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Download Wicked River: The Mississippi When It Last Ran Wild Audiobook

Extended Audio Sample Wicked River: The Mississippi When It Last Ran Wild, by Lee Sandlin Click for printable size audiobook cover
3 out of 53 out of 53 out of 53 out of 53 out of 5 3.00 (276 ratings) (rate this audio book) Author: Lee Sandlin Narrator: Jeff McCarthy Publisher: Recorded Books, LLC Format: Unabridged Audiobook Delivery: Instant Download Audio Length: Release Date:
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A riveting narrative look at one of the most colorful, dangerous, and peculiar places in America’s historical landscape: the strange, wonderful, and mysterious Mississippi River of the nineteenth century.
Beginning in the early 1800s and climaxing with the siege of Vicksburg in 1863, Wicked River brings to life a place where river pirates brushed elbows with future presidents and religious visionaries shared passage with thieves. Here is a minute-by-minute account of Natchez being flattened by a tornado; the St. Louis harbor being crushed by a massive ice floe; hidden, nefarious celebrations of Mardi Gras; and the sinking of the Sultana, the worst naval disaster in American history. Here, too, is the Mississippi itself: gorgeous, perilous, and unpredictable. Masterfully told, Wicked River is an exuberant work of Americana that portrays a forgotten society on the edge of revolutionary change.

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Quotes & Awards

  • “A gripping book that plunges you into a rich dark stretch of visceral history. I read it in two sittings and got up shaken.”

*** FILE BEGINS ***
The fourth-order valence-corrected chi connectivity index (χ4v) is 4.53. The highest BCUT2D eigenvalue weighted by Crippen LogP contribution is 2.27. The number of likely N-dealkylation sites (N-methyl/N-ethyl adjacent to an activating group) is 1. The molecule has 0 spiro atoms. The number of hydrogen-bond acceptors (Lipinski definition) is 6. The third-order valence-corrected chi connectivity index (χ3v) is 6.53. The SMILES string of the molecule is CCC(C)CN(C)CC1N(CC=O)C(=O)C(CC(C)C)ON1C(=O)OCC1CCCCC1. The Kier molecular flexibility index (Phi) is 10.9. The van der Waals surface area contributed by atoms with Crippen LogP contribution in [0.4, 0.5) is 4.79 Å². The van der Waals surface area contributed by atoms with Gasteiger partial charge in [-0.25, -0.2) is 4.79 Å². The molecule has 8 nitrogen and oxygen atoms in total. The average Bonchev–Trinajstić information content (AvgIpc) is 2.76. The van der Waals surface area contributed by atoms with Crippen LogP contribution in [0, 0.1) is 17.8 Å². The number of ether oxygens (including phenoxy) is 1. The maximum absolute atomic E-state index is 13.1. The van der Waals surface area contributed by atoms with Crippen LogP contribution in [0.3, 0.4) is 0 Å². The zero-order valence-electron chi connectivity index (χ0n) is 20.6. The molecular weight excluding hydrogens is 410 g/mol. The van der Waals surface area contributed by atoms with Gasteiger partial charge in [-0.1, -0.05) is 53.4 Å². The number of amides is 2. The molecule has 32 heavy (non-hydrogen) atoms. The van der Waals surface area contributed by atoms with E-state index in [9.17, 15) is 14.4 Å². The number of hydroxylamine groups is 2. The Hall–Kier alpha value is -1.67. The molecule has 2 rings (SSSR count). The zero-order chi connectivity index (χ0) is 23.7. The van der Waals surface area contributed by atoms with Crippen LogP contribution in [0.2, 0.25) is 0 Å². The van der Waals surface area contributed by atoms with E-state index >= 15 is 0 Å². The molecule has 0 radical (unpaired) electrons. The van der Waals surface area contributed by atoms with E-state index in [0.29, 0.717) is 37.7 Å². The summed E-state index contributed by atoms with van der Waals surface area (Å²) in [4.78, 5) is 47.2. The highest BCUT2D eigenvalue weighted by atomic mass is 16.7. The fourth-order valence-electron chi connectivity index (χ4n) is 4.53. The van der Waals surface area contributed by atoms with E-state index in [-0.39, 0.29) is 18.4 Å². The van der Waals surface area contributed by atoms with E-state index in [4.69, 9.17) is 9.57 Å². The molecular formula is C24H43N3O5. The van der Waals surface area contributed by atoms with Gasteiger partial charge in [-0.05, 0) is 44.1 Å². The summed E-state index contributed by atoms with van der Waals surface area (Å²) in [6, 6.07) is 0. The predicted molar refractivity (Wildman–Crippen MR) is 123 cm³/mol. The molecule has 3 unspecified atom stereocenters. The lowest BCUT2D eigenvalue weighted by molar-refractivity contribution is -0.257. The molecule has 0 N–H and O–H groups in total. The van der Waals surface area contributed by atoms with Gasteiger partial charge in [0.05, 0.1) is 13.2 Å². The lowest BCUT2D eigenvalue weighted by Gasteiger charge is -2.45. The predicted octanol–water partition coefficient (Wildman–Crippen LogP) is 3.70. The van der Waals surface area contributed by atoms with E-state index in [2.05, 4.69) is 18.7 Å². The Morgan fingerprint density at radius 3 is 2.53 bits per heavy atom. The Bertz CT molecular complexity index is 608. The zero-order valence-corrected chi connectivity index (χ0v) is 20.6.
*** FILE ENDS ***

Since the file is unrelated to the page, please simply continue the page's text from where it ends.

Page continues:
Garrison Keillor

  • “Gripping stuff…Appreciators of what Greil Marcus calls the Old, Weird America will savor Wicked River. Its many ghastly scenes, vividly rendered by Mr. Sandlin, started showing up in my dreams…I was surprised, upon finishing Wicked River, to read that this confident and swift-moving book is the author's first. It makes one eager for the next.”

    Wall Street Journal

  • “In this lush, exuberant, action-packed and history-drenched book, Sandlin has brought the river back home again…A vivid torrent of facts and passions, in an inspired agitation of water and words…Wicked River is the best kind of history book. It is organized around people and their fates, not wars and dates and treaty signings. It artfully separates reality from fables, but it recognizes that fables have a story to tell, too, that our tall tales and our songs and our exaggerations and our mythologies can be as revelatory as topographical maps and temperature charts.”

    Chicago Tribune

  • “Marvelously captured…A superb book debut…Sandlin writes of a recurring sense of looming catastrophe that gripped many residents…Fascinating.”

    Chicago Sun-Times

  • “Entertaining…Chicago essayist and journalist Lee Sandlin tells tales about the Mississippi in the days when the river and the people who floated on it or lived along it were wild and untamed in the extreme…Sandlin has done an impressive amount of research. For all that, his prose manages to avoid the snags and shoals of academic English… A lot of fun to read."

    St. Louis Post-Dispatch

Listener Opinions

  • 4 out of 54 out of 54 out of 54 out of 54 out of 5 by Brian Derbes | 2/5/2014

    " A history you didn't know. "

  • 4 out of 54 out of 54 out of 54 out of 54 out of 5 by John | 1/31/2014

    " I had a lot of fun reading this book! I'd say that the style got a little muddy, sometimes, and I wondered why Sandlin chose to focus on some of the stories he focused on...but, all-in-all, I loved reading about the river I grew up with - The Mighty Mississipp! "

  • 3 out of 53 out of 53 out of 53 out of 53 out of 5 by Jorge Ribas | 1/26/2014

    " Good. Sometimes very interesting, sometimes a bit meandering and unfocused. "

  • 2 out of 52 out of 52 out of 52 out of 52 out of 5 by Ethan | 1/23/2014

    " These are a series of interesting essays about the Mississippi. It doesn't quite hold together as a book--there is no narrative drive. I thought that if it was a travel book that used the history to talk about a trip down the modern Mississippi it might be more successful. Still, some of these essays are really interesting and fun to read. Sandlin has a knack for finding great quotes and examples that are as entertaining as they are explanatory. "

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